Lost and found in Paris.

SJ2Eglise  Val de Grace is a magnificent church built in Paris in the 17th century. Anne of Austria had it erected in her gratitude for finally giving birth to a male heir. Its great dome dominates the surrounding area. I figured that if I could see it, I could also easily find it. Not. I walked along Rue Saint Jaques, following the street signs and enjoying the views. Actually it seems strange that people running to work or to one of the numerous schools in the area do not stop and stare, marveling at the sheer beauty of the buildings all around them. I strolled on, happily taking pictures. Here is the wrought-iron fence, here is the eponymous military hospital which surrounds the church, and here is another street. No entry to the grounds.  But there was a huge market around the corner and lots of shops, so I continued my stroll until I noticed that the church dome was sort of dwindling behind me. I stopped at a gated entrance, and the male guards, with that typically French attention to a female clearly lost, dropped whatever they were doing. Oui, Madame? Ah. What do I say? My French is quite primitive, and their English is practically non-existent. Yet where there is good will, there is hope. Le sonair, il grrring, grrring! said one of them, gesticulating widely. I walked back, found a bell, pushed, and it went Ring-ring. Alas, when I got to yet another guard, he told me the church was closed and no, I couldn’t just step around the corner to take a picture from the outside. I walked around some more, found an information stand, and pieced together the relevant information. The church is open to the public on certain days, from 12 noon to 6 pm, including Sundays. Admission is 5 euros.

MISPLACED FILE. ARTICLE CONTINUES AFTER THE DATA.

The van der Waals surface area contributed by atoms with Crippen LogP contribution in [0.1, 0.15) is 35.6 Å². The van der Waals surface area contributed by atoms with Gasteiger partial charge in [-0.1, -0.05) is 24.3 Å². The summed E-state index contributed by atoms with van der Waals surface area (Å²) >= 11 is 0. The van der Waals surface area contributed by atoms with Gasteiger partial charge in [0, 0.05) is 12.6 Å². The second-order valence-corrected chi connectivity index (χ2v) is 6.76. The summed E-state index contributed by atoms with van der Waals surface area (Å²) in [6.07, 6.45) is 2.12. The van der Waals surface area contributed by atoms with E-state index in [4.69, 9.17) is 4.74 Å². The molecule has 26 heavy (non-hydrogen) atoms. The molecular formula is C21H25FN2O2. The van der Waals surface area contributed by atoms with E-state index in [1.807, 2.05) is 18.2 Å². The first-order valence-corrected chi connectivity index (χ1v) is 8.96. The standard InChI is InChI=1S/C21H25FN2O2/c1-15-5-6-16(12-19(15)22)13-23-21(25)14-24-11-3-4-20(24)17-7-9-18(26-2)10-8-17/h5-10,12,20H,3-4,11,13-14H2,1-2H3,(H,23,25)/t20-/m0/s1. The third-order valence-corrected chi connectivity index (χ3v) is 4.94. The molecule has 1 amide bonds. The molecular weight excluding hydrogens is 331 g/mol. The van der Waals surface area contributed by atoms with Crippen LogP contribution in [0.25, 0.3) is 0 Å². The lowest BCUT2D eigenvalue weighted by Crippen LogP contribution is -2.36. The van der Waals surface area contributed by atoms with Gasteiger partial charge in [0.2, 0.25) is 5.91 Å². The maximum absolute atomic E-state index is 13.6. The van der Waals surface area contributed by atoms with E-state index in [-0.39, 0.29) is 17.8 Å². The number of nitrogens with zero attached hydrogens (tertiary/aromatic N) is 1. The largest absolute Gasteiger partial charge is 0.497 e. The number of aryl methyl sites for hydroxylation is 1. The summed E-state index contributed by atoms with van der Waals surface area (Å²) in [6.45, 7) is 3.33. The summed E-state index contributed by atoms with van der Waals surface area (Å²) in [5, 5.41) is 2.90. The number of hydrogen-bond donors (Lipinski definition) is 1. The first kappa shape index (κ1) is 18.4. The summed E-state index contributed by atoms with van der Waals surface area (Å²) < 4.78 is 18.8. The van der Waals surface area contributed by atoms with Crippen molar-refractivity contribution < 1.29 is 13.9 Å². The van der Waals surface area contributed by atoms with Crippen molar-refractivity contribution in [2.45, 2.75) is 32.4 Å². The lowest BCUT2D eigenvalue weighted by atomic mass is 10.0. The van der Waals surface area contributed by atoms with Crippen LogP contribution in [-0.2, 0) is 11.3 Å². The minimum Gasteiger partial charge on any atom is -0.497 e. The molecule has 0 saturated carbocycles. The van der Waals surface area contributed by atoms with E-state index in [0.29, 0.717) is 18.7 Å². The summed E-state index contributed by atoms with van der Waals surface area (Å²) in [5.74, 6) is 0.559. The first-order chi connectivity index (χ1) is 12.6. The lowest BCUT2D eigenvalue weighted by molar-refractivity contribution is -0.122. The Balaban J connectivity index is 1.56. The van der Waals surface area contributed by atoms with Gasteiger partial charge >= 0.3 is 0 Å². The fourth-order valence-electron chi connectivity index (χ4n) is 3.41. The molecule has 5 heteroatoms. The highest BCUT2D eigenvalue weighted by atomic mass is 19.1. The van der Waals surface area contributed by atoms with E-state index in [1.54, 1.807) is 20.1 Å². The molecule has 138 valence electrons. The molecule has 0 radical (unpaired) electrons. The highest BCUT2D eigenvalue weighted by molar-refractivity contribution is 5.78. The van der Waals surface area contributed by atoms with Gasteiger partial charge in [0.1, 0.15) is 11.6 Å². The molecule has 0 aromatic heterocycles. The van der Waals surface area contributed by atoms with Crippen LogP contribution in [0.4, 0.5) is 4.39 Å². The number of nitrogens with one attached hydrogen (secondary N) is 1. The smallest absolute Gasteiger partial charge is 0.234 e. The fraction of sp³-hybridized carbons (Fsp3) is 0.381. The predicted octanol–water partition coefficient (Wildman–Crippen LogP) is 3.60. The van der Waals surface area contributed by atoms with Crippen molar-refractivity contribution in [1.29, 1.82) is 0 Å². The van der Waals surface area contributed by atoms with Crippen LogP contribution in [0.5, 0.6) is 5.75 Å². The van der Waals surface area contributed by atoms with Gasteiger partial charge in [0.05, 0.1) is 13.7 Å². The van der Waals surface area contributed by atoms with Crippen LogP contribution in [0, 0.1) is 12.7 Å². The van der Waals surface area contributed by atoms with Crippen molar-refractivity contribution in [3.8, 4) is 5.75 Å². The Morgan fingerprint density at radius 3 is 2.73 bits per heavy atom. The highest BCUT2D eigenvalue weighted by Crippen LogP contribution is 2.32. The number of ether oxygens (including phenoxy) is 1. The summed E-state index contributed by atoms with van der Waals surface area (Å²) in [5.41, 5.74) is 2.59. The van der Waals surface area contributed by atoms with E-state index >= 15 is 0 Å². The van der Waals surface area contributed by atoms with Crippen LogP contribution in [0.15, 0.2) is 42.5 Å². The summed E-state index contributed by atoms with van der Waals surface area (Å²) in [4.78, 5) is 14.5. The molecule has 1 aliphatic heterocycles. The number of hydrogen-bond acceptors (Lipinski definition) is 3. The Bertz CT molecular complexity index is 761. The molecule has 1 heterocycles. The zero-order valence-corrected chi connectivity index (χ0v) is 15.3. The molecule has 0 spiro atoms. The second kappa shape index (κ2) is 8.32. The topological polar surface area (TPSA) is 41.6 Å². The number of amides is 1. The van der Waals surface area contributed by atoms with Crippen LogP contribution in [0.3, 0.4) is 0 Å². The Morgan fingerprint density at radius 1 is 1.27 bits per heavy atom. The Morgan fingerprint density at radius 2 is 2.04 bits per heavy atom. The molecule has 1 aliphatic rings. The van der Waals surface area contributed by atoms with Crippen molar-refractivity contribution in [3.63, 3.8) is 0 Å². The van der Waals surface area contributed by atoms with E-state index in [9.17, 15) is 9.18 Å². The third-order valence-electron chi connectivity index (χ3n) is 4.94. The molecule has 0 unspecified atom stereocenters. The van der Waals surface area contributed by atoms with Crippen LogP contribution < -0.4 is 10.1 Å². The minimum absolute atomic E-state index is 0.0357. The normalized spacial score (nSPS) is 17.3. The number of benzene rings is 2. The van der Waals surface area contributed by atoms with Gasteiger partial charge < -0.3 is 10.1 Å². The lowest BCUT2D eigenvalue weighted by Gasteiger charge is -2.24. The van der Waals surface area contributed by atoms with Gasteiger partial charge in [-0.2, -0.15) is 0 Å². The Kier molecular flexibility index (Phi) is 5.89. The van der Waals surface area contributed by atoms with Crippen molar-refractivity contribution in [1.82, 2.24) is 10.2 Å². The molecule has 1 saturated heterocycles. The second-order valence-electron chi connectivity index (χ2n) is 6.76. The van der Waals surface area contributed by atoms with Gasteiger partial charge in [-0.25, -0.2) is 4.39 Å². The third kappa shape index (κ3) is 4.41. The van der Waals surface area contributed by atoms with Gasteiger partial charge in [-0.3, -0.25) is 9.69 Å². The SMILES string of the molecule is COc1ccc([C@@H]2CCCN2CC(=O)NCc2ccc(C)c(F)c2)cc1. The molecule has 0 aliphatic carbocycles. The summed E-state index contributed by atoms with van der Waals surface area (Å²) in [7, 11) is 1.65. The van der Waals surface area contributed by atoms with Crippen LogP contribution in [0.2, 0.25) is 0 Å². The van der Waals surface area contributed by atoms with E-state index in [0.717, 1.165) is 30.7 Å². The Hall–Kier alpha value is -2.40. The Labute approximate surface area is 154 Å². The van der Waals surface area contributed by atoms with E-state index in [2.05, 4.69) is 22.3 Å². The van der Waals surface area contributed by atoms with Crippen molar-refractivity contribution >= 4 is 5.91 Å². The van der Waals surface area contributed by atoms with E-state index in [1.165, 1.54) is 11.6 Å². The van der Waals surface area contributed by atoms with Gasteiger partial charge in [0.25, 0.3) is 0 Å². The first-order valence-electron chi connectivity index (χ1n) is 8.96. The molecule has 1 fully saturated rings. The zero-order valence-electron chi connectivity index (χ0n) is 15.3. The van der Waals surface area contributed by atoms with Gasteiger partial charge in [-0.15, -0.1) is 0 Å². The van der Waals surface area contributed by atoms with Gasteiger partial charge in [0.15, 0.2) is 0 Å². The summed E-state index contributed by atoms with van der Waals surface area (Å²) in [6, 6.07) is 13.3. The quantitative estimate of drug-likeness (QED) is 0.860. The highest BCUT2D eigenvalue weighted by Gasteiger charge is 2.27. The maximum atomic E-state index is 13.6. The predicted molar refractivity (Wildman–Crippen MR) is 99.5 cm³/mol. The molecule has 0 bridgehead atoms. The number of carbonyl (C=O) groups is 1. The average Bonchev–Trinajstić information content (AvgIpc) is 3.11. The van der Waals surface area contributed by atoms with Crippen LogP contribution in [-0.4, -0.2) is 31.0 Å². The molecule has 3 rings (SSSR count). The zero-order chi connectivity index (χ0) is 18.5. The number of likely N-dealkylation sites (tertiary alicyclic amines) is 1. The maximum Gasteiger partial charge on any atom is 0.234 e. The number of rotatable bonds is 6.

I went to Rue Claude Bernard, crossed it to Rue Ulm, and marched straight on to Pantheon which I could see in the distance. Behind it there is a very pretty old church called Eglise Saint Genevieve, named after the patron saint of Paris. It dates back to the 5th or 6th century. According to legend, King Clovis had the first church erected on the site to immortalize Saint Genevieve and her good deeds. He amd his wife Clothilde are both buried there, near their revered saint. The streets on both sides of the church are named Rue Clovis and Rue Clothilde. A lovely building with extensive gated campus and a tall chapel directly opposite the church is King Henri IV Lyceum, founded in the good king’s era and still standing. At regular intervals it disgorges noisy groups of teenagers outside.

After a millennium of changes, renovations and restorations, the church was more or less left in peace. I guess this is why it looks rather old outside, and absolutely breathtakingly gorgeous inside. It is clear that it went through several periods, all of them good. Admission is free.





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